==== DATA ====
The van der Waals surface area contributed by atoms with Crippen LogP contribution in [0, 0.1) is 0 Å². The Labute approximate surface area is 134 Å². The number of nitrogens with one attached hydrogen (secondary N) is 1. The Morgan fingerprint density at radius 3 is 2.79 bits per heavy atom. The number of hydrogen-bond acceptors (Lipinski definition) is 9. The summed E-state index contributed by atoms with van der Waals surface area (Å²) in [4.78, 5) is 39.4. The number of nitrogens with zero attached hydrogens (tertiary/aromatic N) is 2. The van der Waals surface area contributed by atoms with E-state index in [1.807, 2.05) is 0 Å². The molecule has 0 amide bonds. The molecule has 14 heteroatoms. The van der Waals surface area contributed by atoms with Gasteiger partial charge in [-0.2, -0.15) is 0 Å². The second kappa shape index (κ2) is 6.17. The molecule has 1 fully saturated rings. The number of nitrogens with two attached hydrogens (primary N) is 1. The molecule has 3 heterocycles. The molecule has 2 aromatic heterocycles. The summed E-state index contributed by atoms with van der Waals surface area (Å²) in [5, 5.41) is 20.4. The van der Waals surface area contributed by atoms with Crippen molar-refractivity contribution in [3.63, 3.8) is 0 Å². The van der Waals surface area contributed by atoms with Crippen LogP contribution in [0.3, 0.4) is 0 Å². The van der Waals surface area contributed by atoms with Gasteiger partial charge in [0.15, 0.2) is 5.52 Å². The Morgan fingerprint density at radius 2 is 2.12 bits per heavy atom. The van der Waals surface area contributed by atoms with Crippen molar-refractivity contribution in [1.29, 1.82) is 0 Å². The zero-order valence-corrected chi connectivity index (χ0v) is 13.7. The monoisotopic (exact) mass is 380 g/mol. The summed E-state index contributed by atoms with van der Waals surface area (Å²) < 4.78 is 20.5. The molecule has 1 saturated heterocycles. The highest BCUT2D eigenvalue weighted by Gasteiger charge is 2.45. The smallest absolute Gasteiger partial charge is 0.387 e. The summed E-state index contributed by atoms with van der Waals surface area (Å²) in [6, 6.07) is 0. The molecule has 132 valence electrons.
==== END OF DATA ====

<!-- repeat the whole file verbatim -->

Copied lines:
The van der Waals surface area contributed by atoms with Crippen LogP contribution in [0, 0.1) is 0 Å². The Labute approximate surface area is 134 Å². The number of nitrogens with one attached hydrogen (secondary N) is 1. The Morgan fingerprint density at radius 3 is 2.79 bits per heavy atom. The number of hydrogen-bond acceptors (Lipinski definition) is 9. The summed E-state index contributed by atoms with van der Waals surface area (Å²) in [4.78, 5) is 39.4. The number of nitrogens with zero attached hydrogens (tertiary/aromatic N) is 2. The van der Waals surface area contributed by atoms with E-state index in [1.807, 2.05) is 0 Å². The molecule has 0 amide bonds. The molecule has 14 heteroatoms. The van der Waals surface area contributed by atoms with Gasteiger partial charge in [-0.2, -0.15) is 0 Å². The second kappa shape index (κ2) is 6.17. The molecule has 1 fully saturated rings. The number of nitrogens with two attached hydrogens (primary N) is 1. The molecule has 3 heterocycles. The molecule has 2 aromatic heterocycles. The summed E-state index contributed by atoms with van der Waals surface area (Å²) in [5, 5.41) is 20.4. The van der Waals surface area contributed by atoms with Crippen molar-refractivity contribution in [3.63, 3.8) is 0 Å². The van der Waals surface area contributed by atoms with Crippen LogP contribution in [0.3, 0.4) is 0 Å². The van der Waals surface area contributed by atoms with Gasteiger partial charge in [0.15, 0.2) is 5.52 Å². The Morgan fingerprint density at radius 2 is 2.12 bits per heavy atom. The van der Waals surface area contributed by atoms with Crippen molar-refractivity contribution in [1.29, 1.82) is 0 Å². The zero-order valence-corrected chi connectivity index (χ0v) is 13.7. The monoisotopic (exact) mass is 380 g/mol. The summed E-state index contributed by atoms with van der Waals surface area (Å²) < 4.78 is 20.5. The molecule has 1 saturated heterocycles. The highest BCUT2D eigenvalue weighted by Gasteiger charge is 2.45. The smallest absolute Gasteiger partial charge is 0.387 e. The summed E-state index contributed by atoms with van der Waals surface area (Å²) in [6, 6.07) is 0. The molecule has 132 valence electrons.